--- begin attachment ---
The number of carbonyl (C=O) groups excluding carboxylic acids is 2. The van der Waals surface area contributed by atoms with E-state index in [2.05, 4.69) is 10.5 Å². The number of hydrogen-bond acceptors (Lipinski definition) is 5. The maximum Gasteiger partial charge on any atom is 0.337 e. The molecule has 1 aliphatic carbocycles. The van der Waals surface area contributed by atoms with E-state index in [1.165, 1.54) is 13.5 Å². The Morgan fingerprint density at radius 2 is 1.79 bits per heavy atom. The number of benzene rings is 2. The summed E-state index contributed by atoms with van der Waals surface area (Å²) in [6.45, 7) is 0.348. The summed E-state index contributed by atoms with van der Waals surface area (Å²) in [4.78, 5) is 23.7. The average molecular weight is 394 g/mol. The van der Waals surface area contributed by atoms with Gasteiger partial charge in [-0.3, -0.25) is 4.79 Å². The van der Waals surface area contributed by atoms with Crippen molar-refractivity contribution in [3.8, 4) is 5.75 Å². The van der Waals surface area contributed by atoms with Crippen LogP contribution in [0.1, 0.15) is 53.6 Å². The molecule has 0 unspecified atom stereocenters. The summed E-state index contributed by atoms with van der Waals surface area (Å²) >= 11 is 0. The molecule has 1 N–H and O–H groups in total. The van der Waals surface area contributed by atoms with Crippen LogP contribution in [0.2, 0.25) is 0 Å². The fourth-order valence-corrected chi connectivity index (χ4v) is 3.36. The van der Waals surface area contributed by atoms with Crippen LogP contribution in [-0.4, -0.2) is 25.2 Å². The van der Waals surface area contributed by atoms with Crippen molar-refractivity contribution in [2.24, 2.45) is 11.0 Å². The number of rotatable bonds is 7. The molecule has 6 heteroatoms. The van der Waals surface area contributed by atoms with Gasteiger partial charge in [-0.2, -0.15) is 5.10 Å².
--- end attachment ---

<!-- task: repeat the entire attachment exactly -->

The number of carbonyl (C=O) groups excluding carboxylic acids is 2. The van der Waals surface area contributed by atoms with E-state index in [2.05, 4.69) is 10.5 Å². The number of hydrogen-bond acceptors (Lipinski definition) is 5. The maximum Gasteiger partial charge on any atom is 0.337 e. The molecule has 1 aliphatic carbocycles. The van der Waals surface area contributed by atoms with E-state index in [1.165, 1.54) is 13.5 Å². The Morgan fingerprint density at radius 2 is 1.79 bits per heavy atom. The number of benzene rings is 2. The summed E-state index contributed by atoms with van der Waals surface area (Å²) in [6.45, 7) is 0.348. The summed E-state index contributed by atoms with van der Waals surface area (Å²) in [4.78, 5) is 23.7. The average molecular weight is 394 g/mol. The van der Waals surface area contributed by atoms with Gasteiger partial charge in [-0.3, -0.25) is 4.79 Å². The van der Waals surface area contributed by atoms with Crippen molar-refractivity contribution in [3.8, 4) is 5.75 Å². The van der Waals surface area contributed by atoms with Crippen LogP contribution in [0.1, 0.15) is 53.6 Å². The molecule has 0 unspecified atom stereocenters. The summed E-state index contributed by atoms with van der Waals surface area (Å²) >= 11 is 0. The molecule has 1 N–H and O–H groups in total. The van der Waals surface area contributed by atoms with Crippen LogP contribution in [0.2, 0.25) is 0 Å². The fourth-order valence-corrected chi connectivity index (χ4v) is 3.36. The van der Waals surface area contributed by atoms with Crippen LogP contribution in [-0.4, -0.2) is 25.2 Å². The van der Waals surface area contributed by atoms with Crippen molar-refractivity contribution in [2.24, 2.45) is 11.0 Å². The number of rotatable bonds is 7. The molecule has 6 heteroatoms. The van der Waals surface area contributed by atoms with Gasteiger partial charge in [-0.2, -0.15) is 5.10 Å².